Nyonya Kuih Bangkit with a difference. Why not?
Nyonya Kuih Bangkit, one of the classic Chinese New Year cookies alongside Kuih Kapit and pineapple tarts, is well-loved by Penangites. What makes this traditional snow-white tapioca cookie good is its aromatic fragrance that welcomes you the moment you bite into the slightly crispy outer coating which then melts in the mouth to a powdery softness as it touches the saliva.
Making Kuih Bangkit is relatively easy. The dough is pressed into beautifully carved wooden moulds of various Chinese zodiac animal or floral designs. After baking, each cookie is then decorated with a red dot using a toothpick that has been dipped into red colouring. The red dot is usually applied to the eye of each moulded animal. Tender-loving care is needed when handling Kuih Bangkit as the cookies are brittle and crumble quite easily under pressure.
In February 2020, Jason Ng and I did a video filming at Lily Wong’s apartment on how to make traditional Nyonya Kuih Bangkit. The recipe below is courtesy of Lily. She has perfected the recipe from years of experimentation.
Traditionally in Penang, Kuih Bangkit made by the Nyonyas has always been white. When I suggested pushing the boundaries of creativity and colour the cookies, Lily was horrified! She foresees that this would be a sacrilegious act to the hardcore traditionalist. With much persuasion, she accepted my challenge and we armed ourselves with colours from natural ingredients – daun pandan for light green, blue pea flower for baby blue and red dragon fruit for soft pink. I wanted a series of soft pastel shades to accompany the white ones. I had much fun working with Lily and what we made that day was beautiful. I would encourage one and all to add some colour to the Kuih Bangkit you make the next time. They are visually more eye arresting and would add to the festive cheer especially during Chinese New Year.
Try the recipe below and make a batch of coloured Kuih Bangkit.
- 300 g tapioca flour
- 100 g cornflour
- 6 strips of pandan leaves, cut into strips of about 1-inch length
- 2 egg yolks
- 120 g castor sugar
- 150 ml of coconut cream (add a pinch of salt)
Fry the flour together with strips of pandan leaves over low heat till the leaves become dry and crispy for about 20 to 30 minutes. Remove the leaves and allow the flour to cool. Put the flour into an airtight container and let it rest for a day or two.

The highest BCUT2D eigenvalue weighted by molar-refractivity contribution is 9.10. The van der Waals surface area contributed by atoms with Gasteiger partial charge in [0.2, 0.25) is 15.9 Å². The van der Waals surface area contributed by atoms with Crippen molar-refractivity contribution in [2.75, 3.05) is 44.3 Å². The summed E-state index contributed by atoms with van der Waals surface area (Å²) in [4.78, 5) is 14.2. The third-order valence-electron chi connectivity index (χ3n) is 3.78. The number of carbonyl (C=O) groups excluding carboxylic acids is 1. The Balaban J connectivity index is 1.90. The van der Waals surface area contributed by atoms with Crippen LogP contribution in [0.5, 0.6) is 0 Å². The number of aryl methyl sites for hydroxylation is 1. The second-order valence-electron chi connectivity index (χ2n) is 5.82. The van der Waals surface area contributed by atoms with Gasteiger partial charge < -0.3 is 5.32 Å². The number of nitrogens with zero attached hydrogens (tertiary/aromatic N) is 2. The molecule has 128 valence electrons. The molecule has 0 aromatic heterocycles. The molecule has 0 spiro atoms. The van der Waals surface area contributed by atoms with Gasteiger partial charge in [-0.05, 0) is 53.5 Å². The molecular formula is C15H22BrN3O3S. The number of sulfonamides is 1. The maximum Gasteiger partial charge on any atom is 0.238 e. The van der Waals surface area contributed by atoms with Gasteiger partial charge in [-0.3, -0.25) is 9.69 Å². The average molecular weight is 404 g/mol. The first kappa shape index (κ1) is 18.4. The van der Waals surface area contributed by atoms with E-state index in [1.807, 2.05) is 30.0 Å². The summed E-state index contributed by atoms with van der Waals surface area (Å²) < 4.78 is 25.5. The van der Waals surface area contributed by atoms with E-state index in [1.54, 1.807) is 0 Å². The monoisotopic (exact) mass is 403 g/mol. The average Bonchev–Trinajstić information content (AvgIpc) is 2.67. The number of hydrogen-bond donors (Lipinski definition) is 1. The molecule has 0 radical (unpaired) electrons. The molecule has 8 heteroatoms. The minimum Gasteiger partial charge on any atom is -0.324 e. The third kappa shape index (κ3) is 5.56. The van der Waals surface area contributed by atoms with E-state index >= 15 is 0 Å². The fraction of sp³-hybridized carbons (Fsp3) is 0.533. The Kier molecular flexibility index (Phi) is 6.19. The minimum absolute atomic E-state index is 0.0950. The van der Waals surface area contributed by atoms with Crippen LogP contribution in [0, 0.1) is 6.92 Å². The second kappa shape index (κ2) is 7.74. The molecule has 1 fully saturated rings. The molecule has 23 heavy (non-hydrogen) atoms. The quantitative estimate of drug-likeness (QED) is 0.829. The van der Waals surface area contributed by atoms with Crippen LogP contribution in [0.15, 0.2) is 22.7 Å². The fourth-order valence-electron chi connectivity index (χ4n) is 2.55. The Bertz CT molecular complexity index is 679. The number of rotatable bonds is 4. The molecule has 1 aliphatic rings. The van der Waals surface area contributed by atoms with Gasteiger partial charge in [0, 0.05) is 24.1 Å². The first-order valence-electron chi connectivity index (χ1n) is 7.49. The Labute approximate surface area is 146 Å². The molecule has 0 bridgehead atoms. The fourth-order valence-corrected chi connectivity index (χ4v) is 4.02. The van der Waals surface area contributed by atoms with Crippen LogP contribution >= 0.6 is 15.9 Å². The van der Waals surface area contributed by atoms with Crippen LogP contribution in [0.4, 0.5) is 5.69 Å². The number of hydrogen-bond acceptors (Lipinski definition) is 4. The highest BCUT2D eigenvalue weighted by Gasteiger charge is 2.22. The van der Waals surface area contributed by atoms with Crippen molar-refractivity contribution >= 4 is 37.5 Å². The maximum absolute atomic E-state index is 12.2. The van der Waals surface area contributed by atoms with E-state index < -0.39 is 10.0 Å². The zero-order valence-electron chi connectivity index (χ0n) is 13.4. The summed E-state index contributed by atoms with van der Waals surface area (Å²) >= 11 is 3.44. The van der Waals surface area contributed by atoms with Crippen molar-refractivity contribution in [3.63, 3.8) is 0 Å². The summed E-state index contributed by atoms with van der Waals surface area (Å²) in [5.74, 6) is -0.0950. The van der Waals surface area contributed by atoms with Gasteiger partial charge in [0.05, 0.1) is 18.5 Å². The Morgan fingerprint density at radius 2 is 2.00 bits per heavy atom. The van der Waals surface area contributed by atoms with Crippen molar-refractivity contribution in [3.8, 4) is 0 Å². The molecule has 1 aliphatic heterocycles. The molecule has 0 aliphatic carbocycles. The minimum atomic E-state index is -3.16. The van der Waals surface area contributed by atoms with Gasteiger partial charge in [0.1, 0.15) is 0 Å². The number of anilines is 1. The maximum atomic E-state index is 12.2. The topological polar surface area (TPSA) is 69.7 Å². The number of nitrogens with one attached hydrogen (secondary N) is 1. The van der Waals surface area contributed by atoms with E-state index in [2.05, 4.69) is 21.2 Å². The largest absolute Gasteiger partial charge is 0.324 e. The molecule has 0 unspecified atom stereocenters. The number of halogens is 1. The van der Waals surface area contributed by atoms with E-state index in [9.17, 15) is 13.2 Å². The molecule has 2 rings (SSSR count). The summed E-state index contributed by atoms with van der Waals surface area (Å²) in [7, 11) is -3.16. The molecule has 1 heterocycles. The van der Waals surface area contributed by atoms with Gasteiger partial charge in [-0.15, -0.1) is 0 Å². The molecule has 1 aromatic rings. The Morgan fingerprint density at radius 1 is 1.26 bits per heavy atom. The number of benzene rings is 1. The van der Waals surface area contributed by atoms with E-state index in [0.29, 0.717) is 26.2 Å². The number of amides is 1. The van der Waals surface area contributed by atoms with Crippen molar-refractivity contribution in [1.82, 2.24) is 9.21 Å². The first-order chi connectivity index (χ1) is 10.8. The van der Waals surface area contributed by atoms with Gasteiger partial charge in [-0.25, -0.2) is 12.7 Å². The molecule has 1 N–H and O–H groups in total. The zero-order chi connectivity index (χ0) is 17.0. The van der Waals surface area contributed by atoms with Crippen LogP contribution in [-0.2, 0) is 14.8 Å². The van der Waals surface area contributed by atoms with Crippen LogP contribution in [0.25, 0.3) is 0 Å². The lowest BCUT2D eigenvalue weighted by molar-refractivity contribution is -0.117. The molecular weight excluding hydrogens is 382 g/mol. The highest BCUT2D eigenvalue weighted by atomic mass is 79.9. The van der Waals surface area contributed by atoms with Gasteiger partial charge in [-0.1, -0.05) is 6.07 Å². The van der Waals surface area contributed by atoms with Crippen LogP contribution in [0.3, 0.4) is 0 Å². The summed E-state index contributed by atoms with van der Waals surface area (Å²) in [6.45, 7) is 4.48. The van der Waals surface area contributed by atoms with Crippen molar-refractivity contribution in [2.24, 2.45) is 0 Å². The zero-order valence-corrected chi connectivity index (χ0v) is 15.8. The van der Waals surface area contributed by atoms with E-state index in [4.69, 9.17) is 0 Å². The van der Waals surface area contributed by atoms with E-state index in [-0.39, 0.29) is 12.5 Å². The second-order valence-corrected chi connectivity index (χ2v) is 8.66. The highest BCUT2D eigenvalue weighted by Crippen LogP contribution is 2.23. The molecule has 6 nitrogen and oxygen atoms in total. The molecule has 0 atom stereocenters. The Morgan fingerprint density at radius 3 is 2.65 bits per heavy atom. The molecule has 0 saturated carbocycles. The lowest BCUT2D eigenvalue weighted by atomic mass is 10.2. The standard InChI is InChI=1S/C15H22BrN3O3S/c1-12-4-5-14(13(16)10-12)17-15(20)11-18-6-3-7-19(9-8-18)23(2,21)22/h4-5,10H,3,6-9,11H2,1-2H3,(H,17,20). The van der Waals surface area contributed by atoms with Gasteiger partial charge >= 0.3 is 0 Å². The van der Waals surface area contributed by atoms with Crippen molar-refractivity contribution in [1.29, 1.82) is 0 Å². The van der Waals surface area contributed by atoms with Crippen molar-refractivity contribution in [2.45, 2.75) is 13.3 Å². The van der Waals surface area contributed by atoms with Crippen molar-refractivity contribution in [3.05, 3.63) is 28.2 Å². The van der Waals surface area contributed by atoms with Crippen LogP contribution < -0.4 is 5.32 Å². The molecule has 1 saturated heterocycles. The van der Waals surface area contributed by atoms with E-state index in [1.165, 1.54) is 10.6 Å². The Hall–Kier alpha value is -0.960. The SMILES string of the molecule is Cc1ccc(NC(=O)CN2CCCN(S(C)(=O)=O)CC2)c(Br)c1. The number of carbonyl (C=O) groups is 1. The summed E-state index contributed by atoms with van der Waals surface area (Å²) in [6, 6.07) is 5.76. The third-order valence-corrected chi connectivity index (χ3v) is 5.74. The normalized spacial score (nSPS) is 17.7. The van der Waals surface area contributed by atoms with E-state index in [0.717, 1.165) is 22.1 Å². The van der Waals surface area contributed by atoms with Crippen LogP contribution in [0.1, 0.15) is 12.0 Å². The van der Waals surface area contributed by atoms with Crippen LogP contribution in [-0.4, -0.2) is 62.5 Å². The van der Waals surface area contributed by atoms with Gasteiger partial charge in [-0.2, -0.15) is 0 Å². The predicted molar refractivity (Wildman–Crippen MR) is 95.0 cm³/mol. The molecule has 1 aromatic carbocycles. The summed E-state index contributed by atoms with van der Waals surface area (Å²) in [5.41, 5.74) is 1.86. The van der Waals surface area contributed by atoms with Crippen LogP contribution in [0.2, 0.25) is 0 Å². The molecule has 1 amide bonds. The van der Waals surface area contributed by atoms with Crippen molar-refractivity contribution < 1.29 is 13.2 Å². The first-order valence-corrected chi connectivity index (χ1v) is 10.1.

Beat the egg yolks with the sugar till light and fluffy.
Add half the coconut cream and mix well.
Add the sifted flour and knead the dough till it comes together. Leave about 25 g of the flour for the dusting of the moulds. (Use a muslin cloth, tie the flour up within a pouch.)
Add the remaining coconut cream to the dough.
Continue to knead the dough till it becomes softer.
Divide the dough and colour them accordingly.
Dust the moulds by padding with the pouch.
Press the dough into the moulds.
Use a knife to cut out excess dough.
Gently knock out the pressed dough from the moulds.
Arrange the moulded cookies on a tray and bake in a preheated oven at 160°C for 15 to 20 minutes.
Use a toothpick to make a tiny red dot on each Kuih Bangkit.
When you have a dough that is too “wet”, you will find difficulty in dislodging the cookies from the moulds. Add some flour and re-knead it. When you have a “dry” and crumbly dough, add some coconut cream and re-knead it.
Remember to cover the remaining dough with a damp cloth while you are busy moulding the Kuih Bangkit. This will prevent it from drying up if left exposed.
Enjoy making a batch of Kuih Bangkit with a difference.
Written and photographed by Adrian Cheah
February 2020 © All rights reserved